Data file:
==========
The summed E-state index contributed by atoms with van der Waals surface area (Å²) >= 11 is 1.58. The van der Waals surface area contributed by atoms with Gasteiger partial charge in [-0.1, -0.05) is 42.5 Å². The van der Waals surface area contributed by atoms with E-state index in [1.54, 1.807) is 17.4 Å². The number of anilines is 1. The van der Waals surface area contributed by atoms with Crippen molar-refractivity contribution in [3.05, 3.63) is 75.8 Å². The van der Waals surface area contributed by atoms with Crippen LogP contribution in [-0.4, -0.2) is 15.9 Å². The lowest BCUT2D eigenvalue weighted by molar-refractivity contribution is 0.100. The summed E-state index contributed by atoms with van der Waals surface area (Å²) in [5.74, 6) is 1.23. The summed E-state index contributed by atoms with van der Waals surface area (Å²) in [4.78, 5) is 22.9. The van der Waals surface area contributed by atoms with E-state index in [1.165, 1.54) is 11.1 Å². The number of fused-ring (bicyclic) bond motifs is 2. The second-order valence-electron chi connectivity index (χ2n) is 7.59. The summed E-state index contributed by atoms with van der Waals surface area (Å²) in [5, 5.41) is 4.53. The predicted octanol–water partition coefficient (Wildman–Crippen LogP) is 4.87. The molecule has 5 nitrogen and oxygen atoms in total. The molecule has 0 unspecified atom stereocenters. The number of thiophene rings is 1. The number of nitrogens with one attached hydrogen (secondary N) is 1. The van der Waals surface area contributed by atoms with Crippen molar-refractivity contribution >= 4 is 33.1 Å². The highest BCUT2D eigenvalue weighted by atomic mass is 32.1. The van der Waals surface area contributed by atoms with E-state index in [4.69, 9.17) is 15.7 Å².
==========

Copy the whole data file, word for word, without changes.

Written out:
The summed E-state index contributed by atoms with van der Waals surface area (Å²) >= 11 is 1.58. The van der Waals surface area contributed by atoms with Gasteiger partial charge in [-0.1, -0.05) is 42.5 Å². The van der Waals surface area contributed by atoms with E-state index in [1.54, 1.807) is 17.4 Å². The number of anilines is 1. The van der Waals surface area contributed by atoms with Crippen molar-refractivity contribution in [3.05, 3.63) is 75.8 Å². The van der Waals surface area contributed by atoms with Crippen LogP contribution in [-0.4, -0.2) is 15.9 Å². The lowest BCUT2D eigenvalue weighted by molar-refractivity contribution is 0.100. The summed E-state index contributed by atoms with van der Waals surface area (Å²) in [5.74, 6) is 1.23. The summed E-state index contributed by atoms with van der Waals surface area (Å²) in [4.78, 5) is 22.9. The van der Waals surface area contributed by atoms with E-state index in [1.165, 1.54) is 11.1 Å². The number of fused-ring (bicyclic) bond motifs is 2. The second-order valence-electron chi connectivity index (χ2n) is 7.59. The summed E-state index contributed by atoms with van der Waals surface area (Å²) in [5, 5.41) is 4.53. The predicted octanol–water partition coefficient (Wildman–Crippen LogP) is 4.87. The molecule has 5 nitrogen and oxygen atoms in total. The molecule has 0 unspecified atom stereocenters. The number of thiophene rings is 1. The number of nitrogens with one attached hydrogen (secondary N) is 1. The van der Waals surface area contributed by atoms with Crippen molar-refractivity contribution >= 4 is 33.1 Å². The highest BCUT2D eigenvalue weighted by atomic mass is 32.1. The van der Waals surface area contributed by atoms with E-state index in [4.69, 9.17) is 15.7 Å².